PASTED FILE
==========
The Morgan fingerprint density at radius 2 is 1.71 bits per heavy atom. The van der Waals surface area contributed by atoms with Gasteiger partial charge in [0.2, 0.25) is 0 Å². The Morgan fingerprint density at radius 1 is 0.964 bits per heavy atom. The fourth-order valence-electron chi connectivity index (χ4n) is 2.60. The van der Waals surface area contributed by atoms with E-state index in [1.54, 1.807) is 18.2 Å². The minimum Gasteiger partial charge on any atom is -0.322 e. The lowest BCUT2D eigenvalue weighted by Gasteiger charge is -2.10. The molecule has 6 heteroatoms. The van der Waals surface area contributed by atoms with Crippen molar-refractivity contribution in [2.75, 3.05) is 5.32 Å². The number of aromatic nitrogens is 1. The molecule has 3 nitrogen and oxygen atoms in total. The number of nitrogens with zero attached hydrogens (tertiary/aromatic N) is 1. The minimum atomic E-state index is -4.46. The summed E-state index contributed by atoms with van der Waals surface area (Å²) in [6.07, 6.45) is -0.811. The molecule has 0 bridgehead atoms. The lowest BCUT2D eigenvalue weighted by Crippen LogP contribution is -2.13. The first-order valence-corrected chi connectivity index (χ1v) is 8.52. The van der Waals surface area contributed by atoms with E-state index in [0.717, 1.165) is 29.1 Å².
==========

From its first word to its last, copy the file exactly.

The Morgan fingerprint density at radius 2 is 1.71 bits per heavy atom. The van der Waals surface area contributed by atoms with Gasteiger partial charge in [0.2, 0.25) is 0 Å². The Morgan fingerprint density at radius 1 is 0.964 bits per heavy atom. The fourth-order valence-electron chi connectivity index (χ4n) is 2.60. The van der Waals surface area contributed by atoms with E-state index in [1.54, 1.807) is 18.2 Å². The minimum Gasteiger partial charge on any atom is -0.322 e. The lowest BCUT2D eigenvalue weighted by Gasteiger charge is -2.10. The molecule has 6 heteroatoms. The van der Waals surface area contributed by atoms with Crippen molar-refractivity contribution in [2.75, 3.05) is 5.32 Å². The number of aromatic nitrogens is 1. The molecule has 3 nitrogen and oxygen atoms in total. The number of nitrogens with zero attached hydrogens (tertiary/aromatic N) is 1. The minimum atomic E-state index is -4.46. The summed E-state index contributed by atoms with van der Waals surface area (Å²) in [6.07, 6.45) is -0.811. The molecule has 0 bridgehead atoms. The lowest BCUT2D eigenvalue weighted by Crippen LogP contribution is -2.13. The first-order valence-corrected chi connectivity index (χ1v) is 8.52. The van der Waals surface area contributed by atoms with E-state index in [0.717, 1.165) is 29.1 Å².